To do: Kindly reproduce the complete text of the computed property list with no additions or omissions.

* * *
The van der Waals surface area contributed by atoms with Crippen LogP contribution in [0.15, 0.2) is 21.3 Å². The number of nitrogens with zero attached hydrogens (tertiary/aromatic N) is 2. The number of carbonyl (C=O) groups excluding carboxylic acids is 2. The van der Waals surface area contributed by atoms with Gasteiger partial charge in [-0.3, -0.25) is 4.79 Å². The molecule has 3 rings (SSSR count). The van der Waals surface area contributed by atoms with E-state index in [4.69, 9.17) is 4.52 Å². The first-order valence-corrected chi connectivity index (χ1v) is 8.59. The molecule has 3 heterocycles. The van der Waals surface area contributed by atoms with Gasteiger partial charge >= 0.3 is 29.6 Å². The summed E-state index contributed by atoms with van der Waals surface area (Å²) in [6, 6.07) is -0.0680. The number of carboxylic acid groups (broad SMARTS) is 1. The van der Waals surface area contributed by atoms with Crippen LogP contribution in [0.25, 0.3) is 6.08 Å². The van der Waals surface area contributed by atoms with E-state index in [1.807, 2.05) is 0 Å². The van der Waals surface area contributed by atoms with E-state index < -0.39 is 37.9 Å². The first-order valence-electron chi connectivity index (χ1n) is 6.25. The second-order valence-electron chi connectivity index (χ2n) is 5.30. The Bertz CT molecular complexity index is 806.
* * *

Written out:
The van der Waals surface area contributed by atoms with Crippen LogP contribution in [0.15, 0.2) is 21.3 Å². The number of nitrogens with zero attached hydrogens (tertiary/aromatic N) is 2. The number of carbonyl (C=O) groups excluding carboxylic acids is 2. The van der Waals surface area contributed by atoms with Gasteiger partial charge in [-0.3, -0.25) is 4.79 Å². The molecule has 3 rings (SSSR count). The van der Waals surface area contributed by atoms with E-state index in [4.69, 9.17) is 4.52 Å². The first-order valence-corrected chi connectivity index (χ1v) is 8.59. The molecule has 3 heterocycles. The van der Waals surface area contributed by atoms with Gasteiger partial charge >= 0.3 is 29.6 Å². The summed E-state index contributed by atoms with van der Waals surface area (Å²) in [6, 6.07) is -0.0680. The number of carboxylic acid groups (broad SMARTS) is 1. The van der Waals surface area contributed by atoms with Crippen LogP contribution in [0.25, 0.3) is 6.08 Å². The van der Waals surface area contributed by atoms with E-state index in [1.807, 2.05) is 0 Å². The van der Waals surface area contributed by atoms with E-state index < -0.39 is 37.9 Å². The first-order valence-electron chi connectivity index (χ1n) is 6.25. The second-order valence-electron chi connectivity index (χ2n) is 5.30. The Bertz CT molecular complexity index is 806.